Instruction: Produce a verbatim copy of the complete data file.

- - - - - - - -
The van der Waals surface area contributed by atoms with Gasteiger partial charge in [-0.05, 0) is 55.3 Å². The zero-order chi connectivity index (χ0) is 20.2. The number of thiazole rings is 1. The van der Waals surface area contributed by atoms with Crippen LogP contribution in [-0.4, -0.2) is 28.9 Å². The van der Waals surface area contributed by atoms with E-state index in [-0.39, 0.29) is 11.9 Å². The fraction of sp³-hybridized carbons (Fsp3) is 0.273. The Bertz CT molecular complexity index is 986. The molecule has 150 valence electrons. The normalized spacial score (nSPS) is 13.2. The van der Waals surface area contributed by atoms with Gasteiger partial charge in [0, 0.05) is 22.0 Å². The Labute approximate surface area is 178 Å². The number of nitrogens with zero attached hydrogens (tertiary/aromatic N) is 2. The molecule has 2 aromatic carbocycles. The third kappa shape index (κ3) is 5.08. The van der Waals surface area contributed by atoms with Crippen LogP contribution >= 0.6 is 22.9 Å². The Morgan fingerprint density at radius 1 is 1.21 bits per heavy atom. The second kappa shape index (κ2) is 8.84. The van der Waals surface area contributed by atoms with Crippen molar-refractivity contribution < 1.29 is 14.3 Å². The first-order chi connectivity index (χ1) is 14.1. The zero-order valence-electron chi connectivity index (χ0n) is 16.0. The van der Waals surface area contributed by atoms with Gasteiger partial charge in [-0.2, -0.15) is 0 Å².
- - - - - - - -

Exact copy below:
The van der Waals surface area contributed by atoms with Gasteiger partial charge in [-0.05, 0) is 55.3 Å². The zero-order chi connectivity index (χ0) is 20.2. The number of thiazole rings is 1. The van der Waals surface area contributed by atoms with Crippen LogP contribution in [-0.4, -0.2) is 28.9 Å². The van der Waals surface area contributed by atoms with E-state index in [-0.39, 0.29) is 11.9 Å². The fraction of sp³-hybridized carbons (Fsp3) is 0.273. The Bertz CT molecular complexity index is 986. The molecule has 150 valence electrons. The normalized spacial score (nSPS) is 13.2. The van der Waals surface area contributed by atoms with Gasteiger partial charge in [0, 0.05) is 22.0 Å². The Labute approximate surface area is 178 Å². The number of nitrogens with zero attached hydrogens (tertiary/aromatic N) is 2. The molecule has 2 aromatic carbocycles. The third kappa shape index (κ3) is 5.08. The van der Waals surface area contributed by atoms with Crippen LogP contribution >= 0.6 is 22.9 Å². The Morgan fingerprint density at radius 1 is 1.21 bits per heavy atom. The second kappa shape index (κ2) is 8.84. The van der Waals surface area contributed by atoms with Crippen molar-refractivity contribution < 1.29 is 14.3 Å². The first-order chi connectivity index (χ1) is 14.1. The zero-order valence-electron chi connectivity index (χ0n) is 16.0. The van der Waals surface area contributed by atoms with Gasteiger partial charge in [-0.2, -0.15) is 0 Å².